The answers are complex and significant for both land use and transport planning and for our profession.
I doubt there are many planners working for the banks and, as we know, what happens in London is often unrepresentative of the rest of the country. Fear of travelling on the underground is probably a major factor in people working from home rather than returning to the Square Mile. But north of Watford, many are more relaxed about travel by bus, bike, car or tram.
Many will be pleased to save the time and money spent commuting, delighted to be able to spend more time with their family, thrilled to be able to get a cheap slot for internet shopping deliveries and relieved they can work when they like rather than when they have to. But others will prefer to leave the house or the bedsit and let someone else pay for the heating. Those struggling with poor internet speeds and domestic chaos at home will yearn for the days of calm, of IT support and, yes, the company of other planners in the flesh.
For the lucky few graduates gaining an opening in planning this summer, how will they learn the ropes when they are homeworking or in a socially-distanced office? Just as a child listens and absorbs the detail and nuances of everyday living, so do trainees when they start a job. We feed off each other’s ideas and experiences, swap stories of success, disaster and being chewed off by the chief.
And who can forget the dark arts of planning learnt in those early days? How to fold a large plan into an application file so that the title block is on top and how to inspect a site without appearing to be in the slightest bit interested, which would have made the net curtains twitch.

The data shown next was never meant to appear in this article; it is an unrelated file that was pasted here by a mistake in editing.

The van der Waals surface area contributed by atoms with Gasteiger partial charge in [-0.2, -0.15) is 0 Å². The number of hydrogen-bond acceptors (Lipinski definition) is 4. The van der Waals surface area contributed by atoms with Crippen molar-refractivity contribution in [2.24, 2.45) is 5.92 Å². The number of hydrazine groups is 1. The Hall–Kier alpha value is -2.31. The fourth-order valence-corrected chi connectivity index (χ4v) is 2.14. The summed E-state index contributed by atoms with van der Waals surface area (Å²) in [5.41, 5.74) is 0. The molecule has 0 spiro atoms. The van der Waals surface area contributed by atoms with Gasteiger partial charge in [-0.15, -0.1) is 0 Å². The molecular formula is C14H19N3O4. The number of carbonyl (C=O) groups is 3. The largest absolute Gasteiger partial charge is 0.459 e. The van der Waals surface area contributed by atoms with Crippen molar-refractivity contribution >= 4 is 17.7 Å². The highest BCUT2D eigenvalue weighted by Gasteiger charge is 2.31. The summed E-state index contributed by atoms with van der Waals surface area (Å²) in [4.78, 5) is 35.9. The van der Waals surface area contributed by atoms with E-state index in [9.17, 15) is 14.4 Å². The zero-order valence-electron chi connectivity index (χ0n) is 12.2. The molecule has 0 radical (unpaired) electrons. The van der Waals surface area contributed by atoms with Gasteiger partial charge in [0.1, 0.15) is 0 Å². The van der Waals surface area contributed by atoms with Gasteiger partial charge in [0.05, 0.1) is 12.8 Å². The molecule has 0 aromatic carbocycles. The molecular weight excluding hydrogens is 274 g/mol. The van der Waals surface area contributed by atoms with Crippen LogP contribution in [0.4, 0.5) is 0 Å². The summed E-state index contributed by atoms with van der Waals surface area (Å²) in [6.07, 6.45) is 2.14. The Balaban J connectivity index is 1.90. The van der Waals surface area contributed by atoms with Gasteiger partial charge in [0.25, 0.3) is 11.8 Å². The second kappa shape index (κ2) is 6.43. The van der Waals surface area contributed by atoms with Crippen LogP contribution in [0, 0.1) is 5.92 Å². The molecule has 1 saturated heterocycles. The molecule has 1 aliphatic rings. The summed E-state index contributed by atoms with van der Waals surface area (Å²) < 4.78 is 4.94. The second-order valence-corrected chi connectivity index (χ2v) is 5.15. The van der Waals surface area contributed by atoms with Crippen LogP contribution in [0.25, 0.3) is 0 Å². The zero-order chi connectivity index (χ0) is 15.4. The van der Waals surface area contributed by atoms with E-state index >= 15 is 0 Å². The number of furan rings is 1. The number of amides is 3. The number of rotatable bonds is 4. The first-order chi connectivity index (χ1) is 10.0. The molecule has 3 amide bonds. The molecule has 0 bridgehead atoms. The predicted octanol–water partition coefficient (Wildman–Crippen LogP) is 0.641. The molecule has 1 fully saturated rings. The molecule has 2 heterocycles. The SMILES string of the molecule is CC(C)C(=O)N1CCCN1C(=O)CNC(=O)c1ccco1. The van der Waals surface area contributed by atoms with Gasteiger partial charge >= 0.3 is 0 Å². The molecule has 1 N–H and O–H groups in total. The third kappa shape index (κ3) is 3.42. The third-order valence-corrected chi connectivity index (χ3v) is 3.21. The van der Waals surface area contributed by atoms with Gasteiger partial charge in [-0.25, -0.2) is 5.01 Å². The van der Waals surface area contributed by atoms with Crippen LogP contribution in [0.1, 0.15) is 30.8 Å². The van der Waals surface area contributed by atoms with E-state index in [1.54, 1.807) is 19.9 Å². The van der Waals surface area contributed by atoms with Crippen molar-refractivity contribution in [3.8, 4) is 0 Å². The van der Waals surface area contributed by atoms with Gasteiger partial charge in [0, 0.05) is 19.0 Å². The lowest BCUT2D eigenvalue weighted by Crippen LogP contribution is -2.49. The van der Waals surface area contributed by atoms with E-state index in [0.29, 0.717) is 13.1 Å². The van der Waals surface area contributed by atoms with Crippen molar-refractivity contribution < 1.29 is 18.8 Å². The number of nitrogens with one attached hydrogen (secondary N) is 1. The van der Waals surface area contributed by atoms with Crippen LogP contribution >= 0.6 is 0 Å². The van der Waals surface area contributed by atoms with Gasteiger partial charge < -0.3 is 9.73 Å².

For those in development management especially, it’s the eavesdropping on phone conversations, the throwaway comments, the accumulated knowledge without which an officer is almost certain to repeat the mistakes of those who have gone before. One of the biggest gripes of applicants is the churn of case officers, each of whom wants to move the goalposts and unpick the progress already achieved. There’s nothing more frustrating for an applicant and their agent than sitting opposite someone who knows the theory but fails the practical.
‘The knowledge’ will extend to the soft intelligence about which applicants are slippery, those who will throw a tantrum and then acquiesce and, the worst, those who will agree with everything and then go back on all their commitments. The old hands will know where the bodies are buried in their patch and the task for new starters of picking up this vital knowledge will be that much more difficult when working remotely.
Finally, let’s not forget it’s the office jokes and laughter that make a job worth getting out of bed for. It’s why ‘The Office’ was such a hit for Ricky Gervais. Long ago, being sent down to the chief draughtsman for ‘a long wait’ was always the rite of passage for new planners on their first day. We may no longer have drawing offices, but for town planners in these challenging times, developing a sense of humour is a life skill we all need in order to survive.
Graeme Bell OBE is a past president of the Planning Officers Society and a vice president of the Town and Country Planning Association